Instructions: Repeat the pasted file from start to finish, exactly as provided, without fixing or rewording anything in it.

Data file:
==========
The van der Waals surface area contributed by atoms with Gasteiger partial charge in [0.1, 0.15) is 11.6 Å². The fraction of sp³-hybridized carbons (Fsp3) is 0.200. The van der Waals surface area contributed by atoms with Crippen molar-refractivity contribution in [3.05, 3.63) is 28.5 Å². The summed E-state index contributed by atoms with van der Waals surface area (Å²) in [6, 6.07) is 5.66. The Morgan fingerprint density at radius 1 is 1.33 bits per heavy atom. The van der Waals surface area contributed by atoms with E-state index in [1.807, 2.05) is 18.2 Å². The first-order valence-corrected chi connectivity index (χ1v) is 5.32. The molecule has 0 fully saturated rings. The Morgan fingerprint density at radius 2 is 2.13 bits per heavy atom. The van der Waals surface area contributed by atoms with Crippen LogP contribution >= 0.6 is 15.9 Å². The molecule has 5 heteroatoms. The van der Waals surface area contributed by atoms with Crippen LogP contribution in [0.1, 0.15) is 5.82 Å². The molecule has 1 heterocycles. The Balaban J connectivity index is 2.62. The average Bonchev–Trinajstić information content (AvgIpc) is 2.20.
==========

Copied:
The van der Waals surface area contributed by atoms with Gasteiger partial charge in [0.1, 0.15) is 11.6 Å². The fraction of sp³-hybridized carbons (Fsp3) is 0.200. The van der Waals surface area contributed by atoms with Crippen molar-refractivity contribution in [3.05, 3.63) is 28.5 Å². The summed E-state index contributed by atoms with van der Waals surface area (Å²) in [6, 6.07) is 5.66. The Morgan fingerprint density at radius 1 is 1.33 bits per heavy atom. The van der Waals surface area contributed by atoms with E-state index in [1.807, 2.05) is 18.2 Å². The first-order valence-corrected chi connectivity index (χ1v) is 5.32. The molecule has 0 fully saturated rings. The Morgan fingerprint density at radius 2 is 2.13 bits per heavy atom. The van der Waals surface area contributed by atoms with Crippen LogP contribution >= 0.6 is 15.9 Å². The molecule has 5 heteroatoms. The van der Waals surface area contributed by atoms with Crippen LogP contribution in [0.1, 0.15) is 5.82 Å². The molecule has 1 heterocycles. The Balaban J connectivity index is 2.62. The average Bonchev–Trinajstić information content (AvgIpc) is 2.20.